I also got quite a lot of leather, some cool medieval looking ornamental key thingys, several music books, a Bel Thomson CD, and the promise of 24 thousand or so chain mail links so I can make a chain mail vest or something of the sort. I think I've forgotten something...Oh I've remembered two more things! The Boxtrolls movie and the corner of a brick. I got the brick from a cute four year old boy who apparently has a precious pet rock...I also got the coolest ever wooden (although it looks real) cutlass. (Yes, it was crafted by the Master Swordsmith. Thank you once again.) (I still think I've forgotten several things...)
I invited two families, so there was plenty of people, 21, I think, including us. After a really fun piñata that we whacked to bits with swords, we played a game (Of my invention) which I haven't named but it went something like this: There were 2 teams. My team had treasure which the other team wanted to find. To do this they had to capture us and try to get us to tell them where the treasure was. The other team succeeded quite quickly in catching my team and since some of us had played this a few times before someone knew how expert I was at escaping...so I got rather tied up. Nevertheless, I bargained some information on the treasure (which I thought would be completely useless) to get my legs slightly untied. After that I happily managed to slip out of the rest of the ropes tying me and run away.
|See my really cool cutlass?|
After a while of hiding I walked right up to the other team's base while they were all off treasure hunting. My companions had also managed to escape, and I decided that if I took all the rope no one would be able to tie us up! So I started untying rope from trees and chairs, and untangling it...Soon enough the other two members of my team came along and helped me.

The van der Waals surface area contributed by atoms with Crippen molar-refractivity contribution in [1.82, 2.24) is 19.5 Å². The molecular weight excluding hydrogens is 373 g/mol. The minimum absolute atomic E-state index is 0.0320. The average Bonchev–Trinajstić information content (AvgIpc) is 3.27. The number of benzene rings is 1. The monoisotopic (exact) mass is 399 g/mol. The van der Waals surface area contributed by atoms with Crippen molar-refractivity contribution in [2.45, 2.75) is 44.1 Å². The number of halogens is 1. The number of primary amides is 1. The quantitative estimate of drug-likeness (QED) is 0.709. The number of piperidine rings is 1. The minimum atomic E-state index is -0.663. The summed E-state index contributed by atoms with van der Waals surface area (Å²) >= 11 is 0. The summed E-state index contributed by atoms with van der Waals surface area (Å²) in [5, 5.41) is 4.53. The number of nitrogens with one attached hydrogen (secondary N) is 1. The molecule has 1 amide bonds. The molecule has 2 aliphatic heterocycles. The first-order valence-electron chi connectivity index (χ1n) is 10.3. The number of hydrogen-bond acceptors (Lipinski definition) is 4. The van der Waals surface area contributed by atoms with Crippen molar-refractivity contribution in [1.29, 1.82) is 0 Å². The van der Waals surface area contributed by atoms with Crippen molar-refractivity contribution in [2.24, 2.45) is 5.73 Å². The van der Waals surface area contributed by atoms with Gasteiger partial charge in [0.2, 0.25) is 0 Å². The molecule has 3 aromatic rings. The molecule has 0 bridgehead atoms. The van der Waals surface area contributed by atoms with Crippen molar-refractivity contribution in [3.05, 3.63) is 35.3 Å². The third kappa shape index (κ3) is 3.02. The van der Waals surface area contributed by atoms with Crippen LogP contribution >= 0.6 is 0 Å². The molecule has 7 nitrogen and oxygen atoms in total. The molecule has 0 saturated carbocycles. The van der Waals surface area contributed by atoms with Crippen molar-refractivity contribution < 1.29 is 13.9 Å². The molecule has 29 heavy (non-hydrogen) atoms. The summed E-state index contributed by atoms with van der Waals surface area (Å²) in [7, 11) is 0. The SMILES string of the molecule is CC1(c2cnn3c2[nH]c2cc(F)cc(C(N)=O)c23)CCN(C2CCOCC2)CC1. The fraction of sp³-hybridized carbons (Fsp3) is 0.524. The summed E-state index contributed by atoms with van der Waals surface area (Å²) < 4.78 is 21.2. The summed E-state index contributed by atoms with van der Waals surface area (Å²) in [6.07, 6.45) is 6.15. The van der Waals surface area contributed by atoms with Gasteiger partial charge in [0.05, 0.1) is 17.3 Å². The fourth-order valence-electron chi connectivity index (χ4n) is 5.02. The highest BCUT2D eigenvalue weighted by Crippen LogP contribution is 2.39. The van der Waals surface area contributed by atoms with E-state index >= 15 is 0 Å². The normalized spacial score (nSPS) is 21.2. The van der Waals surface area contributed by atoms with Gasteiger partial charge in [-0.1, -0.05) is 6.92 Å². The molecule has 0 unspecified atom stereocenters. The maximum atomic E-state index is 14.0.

And then one of the other team came along. After a while I decided to tie him up, since he seemed to want me to. I tied his hands nice and tightly in front of him (he was directing me how to do it (I did kinda already know) and assuring me it wasn't too tight.) and then, at an onlooker's urging, tied them above his head to the tree behind him. I decided to watch him try escape, and after taking his knife out of his pocket, I proceeded to do so. He got his feet out fairly quickly (note: I hadn't tied them up) but his hands presented a rather difficult problem...
For the next minutes it was very amusing to watch him try untie himself. His hand slowly began to change into a rather funny colour. I have no idea how long we were there for, but at the end several people estimated 20 minutes. I made a bargain with the prisoner that if he could get away, I'd give him the treasure. Sadly it turned out I couldn't do this as after a while his sister (who was also on his team) managed to find it, so it was no longer mine to give. Instead I promised him a piece of cake. (even if he was already going to get that.)